Fermilab TodayTuesday, October 24, 2006

Tuesday, October 24
11:00 a.m. Computing Techniques Seminar - Racetrack (WH7XO)
Speaker: A. Robertson, IBM Linux Technology Center
Title: Open Source High-Availability Software on Linux
11:00 a.m. Academic Lecture Series -
1 West
Speaker: K. Ellis, Fermilab
Title: Course 1 - Introduction to QCD at Colliders: The Production of W, Z and Heavy Quarks at Colliders
3:30 p.m. Director's Coffee Break - 2nd floor crossover
4:00 p.m. Accelerator Physics and Technology Seminar - 1 West
Speaker: V. Danilov, Oak Ridge National Laboratory
Title: H- Laser Stripping Experiments at SNS

Wednesday, October 25
11:00 a.m. Joint Fermilab ILC R&D Meeting / Research Techniques Seminar (note location) - Curia II
Speaker: C. Piemonte, ITC-irst, Trento
Title: Development of Silicon Photomultipliers at ITC-irst
Speaker: N. Dinu, INFN, Trento
Title: Measurement of the Photodetection Efficiency of SiPMs at ITC-irst
3:30 p.m. Director's Coffee Break - 2nd floor crossover
4:00 p.m. Fermilab Colloquium - 1 West
Speaker: J. Golbeck, University of Maryland
Title: Social Networks, the Semantic Web, and the Future of Online Scientific Collaboration

Click here for a full calendar with links to additional information.

WeatherPartly Cloudy 45º/30º

Extended Forecast

Weather at Fermilab


Secon Level 3

Tuesday, October 24
-Creamy Turkey Vegetable
-Chicken Gyros
-Salisbury Steaks with Mushroom Au Jus
-Chicken Cacciatore
-Italian Panini with Provolone
-Grilled Chicken Caesar Wrap
-Assorted Slice Pizza
-Super Burrito

Wilson Hall Cafe Menu


Wednesday, October 25
Seafood Crepes with Sherry Sauce
Field Greens with Raspberry Vinaigrette
Lemon Yogurt Cake

Thursday, October 26

Chez Leon Menu
Call x4598 to make your reservation.

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Exotic particles, native plants
The grounds of Fermilab host more than Sigma-sub-b particles, B-sub-s mesons and top quarks. The indigenous grasses and flowers that grow on the prairie have properties almost as interesting. Native tribes and early pioneers depended upon many of the plants we see when looking out the window.

Culver's root
Culver's root
The local tribe, the Winnebagos, used Culver's Root (Veronicastrum virginicum) to treat snakebite. Throughout its growing region, Culver's root served as a purgative and reviver. It was an important part of medicine bags and war bundles. "This is only one of many such revivers and is always found with evil medicines, so that a sorcerer can undo his work," Wisconsin naturalist Huron Smith wrote in his 1923 book, Ethnobotany of the Menomi Indians. Pioneers also used Culver's root as a purgative and emetic, often as a substitute for mercury, to treat liver disorders, respiratory problems, fever and venereal diseases.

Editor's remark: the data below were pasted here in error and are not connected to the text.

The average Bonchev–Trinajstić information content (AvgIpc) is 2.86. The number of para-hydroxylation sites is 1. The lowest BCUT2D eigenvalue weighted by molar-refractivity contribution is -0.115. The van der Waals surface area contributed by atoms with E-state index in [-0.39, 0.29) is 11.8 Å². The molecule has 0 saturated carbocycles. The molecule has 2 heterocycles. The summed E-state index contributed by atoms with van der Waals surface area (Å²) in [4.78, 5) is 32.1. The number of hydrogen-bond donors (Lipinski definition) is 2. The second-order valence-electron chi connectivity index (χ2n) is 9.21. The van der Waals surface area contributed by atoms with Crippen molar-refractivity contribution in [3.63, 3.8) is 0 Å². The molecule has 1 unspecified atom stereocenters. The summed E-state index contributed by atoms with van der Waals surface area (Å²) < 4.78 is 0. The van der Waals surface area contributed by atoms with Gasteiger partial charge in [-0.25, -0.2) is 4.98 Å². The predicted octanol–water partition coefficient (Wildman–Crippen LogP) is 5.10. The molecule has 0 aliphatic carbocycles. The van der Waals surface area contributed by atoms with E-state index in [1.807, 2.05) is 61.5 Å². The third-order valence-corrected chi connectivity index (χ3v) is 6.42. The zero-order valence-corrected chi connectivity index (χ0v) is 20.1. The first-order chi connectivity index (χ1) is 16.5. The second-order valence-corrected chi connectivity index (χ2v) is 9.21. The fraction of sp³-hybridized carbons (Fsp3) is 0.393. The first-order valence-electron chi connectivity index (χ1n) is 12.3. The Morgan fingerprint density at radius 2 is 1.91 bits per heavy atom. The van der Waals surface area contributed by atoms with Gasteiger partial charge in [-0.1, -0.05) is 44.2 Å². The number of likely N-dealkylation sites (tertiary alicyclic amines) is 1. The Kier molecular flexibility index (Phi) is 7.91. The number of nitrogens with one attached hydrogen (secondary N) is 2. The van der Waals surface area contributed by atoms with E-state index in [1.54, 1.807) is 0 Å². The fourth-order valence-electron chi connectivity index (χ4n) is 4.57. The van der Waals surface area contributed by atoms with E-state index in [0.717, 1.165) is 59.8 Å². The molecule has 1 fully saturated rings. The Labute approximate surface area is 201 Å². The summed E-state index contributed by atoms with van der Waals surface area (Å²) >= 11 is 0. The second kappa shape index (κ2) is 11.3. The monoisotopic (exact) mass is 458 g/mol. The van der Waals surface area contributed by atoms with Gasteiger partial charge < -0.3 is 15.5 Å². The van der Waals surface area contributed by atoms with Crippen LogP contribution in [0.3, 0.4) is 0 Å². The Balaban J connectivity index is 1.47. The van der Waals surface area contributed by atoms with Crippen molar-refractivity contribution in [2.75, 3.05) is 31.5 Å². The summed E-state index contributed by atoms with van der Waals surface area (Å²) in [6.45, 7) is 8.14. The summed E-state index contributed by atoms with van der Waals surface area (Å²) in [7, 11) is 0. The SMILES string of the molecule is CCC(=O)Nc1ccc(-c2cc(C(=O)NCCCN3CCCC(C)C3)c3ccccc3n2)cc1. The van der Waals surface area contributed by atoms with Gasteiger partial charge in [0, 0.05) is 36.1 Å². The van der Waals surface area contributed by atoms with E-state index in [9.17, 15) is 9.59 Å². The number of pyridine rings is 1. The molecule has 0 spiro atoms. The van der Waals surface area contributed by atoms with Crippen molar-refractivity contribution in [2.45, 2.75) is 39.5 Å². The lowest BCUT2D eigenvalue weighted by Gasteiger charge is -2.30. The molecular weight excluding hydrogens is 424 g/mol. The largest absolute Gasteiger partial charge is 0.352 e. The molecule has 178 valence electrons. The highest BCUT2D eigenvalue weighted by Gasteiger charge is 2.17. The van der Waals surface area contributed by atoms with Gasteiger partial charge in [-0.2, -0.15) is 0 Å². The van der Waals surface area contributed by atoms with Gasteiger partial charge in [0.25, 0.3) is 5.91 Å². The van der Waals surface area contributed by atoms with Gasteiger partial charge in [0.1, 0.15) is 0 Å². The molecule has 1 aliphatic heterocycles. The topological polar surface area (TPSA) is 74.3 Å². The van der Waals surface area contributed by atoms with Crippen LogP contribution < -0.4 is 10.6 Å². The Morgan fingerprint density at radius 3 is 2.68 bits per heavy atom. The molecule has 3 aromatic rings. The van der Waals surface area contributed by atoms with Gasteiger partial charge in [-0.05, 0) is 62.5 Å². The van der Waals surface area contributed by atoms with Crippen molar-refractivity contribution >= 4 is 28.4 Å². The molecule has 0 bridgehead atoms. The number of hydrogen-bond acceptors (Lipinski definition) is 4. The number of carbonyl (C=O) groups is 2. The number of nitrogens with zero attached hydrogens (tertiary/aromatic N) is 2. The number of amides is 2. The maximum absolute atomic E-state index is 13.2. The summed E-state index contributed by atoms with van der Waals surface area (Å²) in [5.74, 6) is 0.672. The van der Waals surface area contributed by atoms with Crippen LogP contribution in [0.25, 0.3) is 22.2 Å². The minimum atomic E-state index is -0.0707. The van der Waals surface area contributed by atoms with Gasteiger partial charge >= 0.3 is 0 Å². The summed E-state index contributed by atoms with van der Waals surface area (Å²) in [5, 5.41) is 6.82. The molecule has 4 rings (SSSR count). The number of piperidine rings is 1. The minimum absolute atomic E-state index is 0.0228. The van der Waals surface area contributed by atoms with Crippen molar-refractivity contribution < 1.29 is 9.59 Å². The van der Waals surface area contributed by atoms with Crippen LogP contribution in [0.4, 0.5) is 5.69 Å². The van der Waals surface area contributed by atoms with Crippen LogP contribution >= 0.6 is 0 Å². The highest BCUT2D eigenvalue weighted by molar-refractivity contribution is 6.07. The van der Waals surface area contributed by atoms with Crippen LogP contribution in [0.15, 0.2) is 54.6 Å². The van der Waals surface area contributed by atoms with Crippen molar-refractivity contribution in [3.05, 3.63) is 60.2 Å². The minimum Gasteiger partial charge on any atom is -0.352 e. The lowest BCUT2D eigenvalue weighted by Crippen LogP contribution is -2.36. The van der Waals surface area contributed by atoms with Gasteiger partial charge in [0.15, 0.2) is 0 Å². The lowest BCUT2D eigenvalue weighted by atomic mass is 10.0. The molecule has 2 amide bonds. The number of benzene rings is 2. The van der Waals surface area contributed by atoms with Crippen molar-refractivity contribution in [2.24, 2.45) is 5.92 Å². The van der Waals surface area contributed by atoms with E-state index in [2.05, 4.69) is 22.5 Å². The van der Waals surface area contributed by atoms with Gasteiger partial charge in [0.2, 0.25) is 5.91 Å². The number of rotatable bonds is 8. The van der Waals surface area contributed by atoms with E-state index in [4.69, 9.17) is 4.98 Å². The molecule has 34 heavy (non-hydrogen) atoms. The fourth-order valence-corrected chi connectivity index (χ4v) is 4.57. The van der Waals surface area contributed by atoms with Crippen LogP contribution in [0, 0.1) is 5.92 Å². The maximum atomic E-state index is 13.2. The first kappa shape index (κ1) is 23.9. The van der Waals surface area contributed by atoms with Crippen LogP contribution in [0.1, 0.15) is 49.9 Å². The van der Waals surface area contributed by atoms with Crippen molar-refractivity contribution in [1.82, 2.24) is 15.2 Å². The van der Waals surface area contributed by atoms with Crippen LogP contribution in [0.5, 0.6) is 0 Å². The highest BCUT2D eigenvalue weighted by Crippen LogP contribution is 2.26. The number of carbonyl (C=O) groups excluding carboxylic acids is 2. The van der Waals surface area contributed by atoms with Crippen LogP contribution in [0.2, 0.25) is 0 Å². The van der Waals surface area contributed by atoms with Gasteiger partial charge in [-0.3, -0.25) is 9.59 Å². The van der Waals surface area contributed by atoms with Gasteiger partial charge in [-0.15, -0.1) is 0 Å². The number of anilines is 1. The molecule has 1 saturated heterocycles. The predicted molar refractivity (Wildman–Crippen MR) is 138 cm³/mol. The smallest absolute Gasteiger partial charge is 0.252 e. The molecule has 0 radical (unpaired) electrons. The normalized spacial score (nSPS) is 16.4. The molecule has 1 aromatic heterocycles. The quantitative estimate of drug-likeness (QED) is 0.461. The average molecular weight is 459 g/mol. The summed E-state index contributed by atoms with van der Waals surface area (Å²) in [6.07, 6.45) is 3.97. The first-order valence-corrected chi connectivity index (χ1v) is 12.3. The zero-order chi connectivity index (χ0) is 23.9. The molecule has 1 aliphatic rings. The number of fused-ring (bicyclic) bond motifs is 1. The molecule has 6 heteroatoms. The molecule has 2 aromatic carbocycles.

Big bluestem
Big bluestem
The native grass, big bluestem or turkey-foot (Andropogon gerardii), is the main component of prairies in our area. The root system--which branches throughout the topsoil and may extend as deep as 12 feet--knits the prairie together. Modern gardeners plant it for erosion control. Native Americans used the grass medically, as an analgesic and diuretic, and as building material. Tribes like the Ponca and the Omaha covered poles with this grass to support earth coverings of lodges. The Ponca and Omaha also used the jointed stems of the grass to make arrows for the toy bows of little boys.

Goldenrod species
Goldenrod species The Fermilab prairie supports several native species of goldenrod (Genus Solidago). Native tribes had many uses for these late-blooming plants--a tea to treat heart disease, pain killer for bee stings, topical treatment for cramps and a nasal decongestant to name a few. The Omaha tribe also used goldenrod as a seasonal indicator. During their summer buffalo hunt, it acted as a kind of floral calendar. The sight of goldenrod told them their corn was beginning to ripen back home.
--D.A. Venton

Special thanks to Rita Hassert of the Morton Arboretum and Mary Jo Murphy of the Lederman Science Center.

Disclaimer: Although Native Americans and settlers used these plants, their effect is often unpredictable and, in large doses, toxic. We do not recommend home use.

Photo credit: Big Bluestem: Jennifer Anderson @ USDA-NRCS PLANTS Database

In the News
Chicago Sun-Times,
October 24, 2006:

Fermilab gets charge out of new particles
Physicists catch up with matter mostly absent since Big Bang

Nature's zoo of subatomic particles just got more crowded.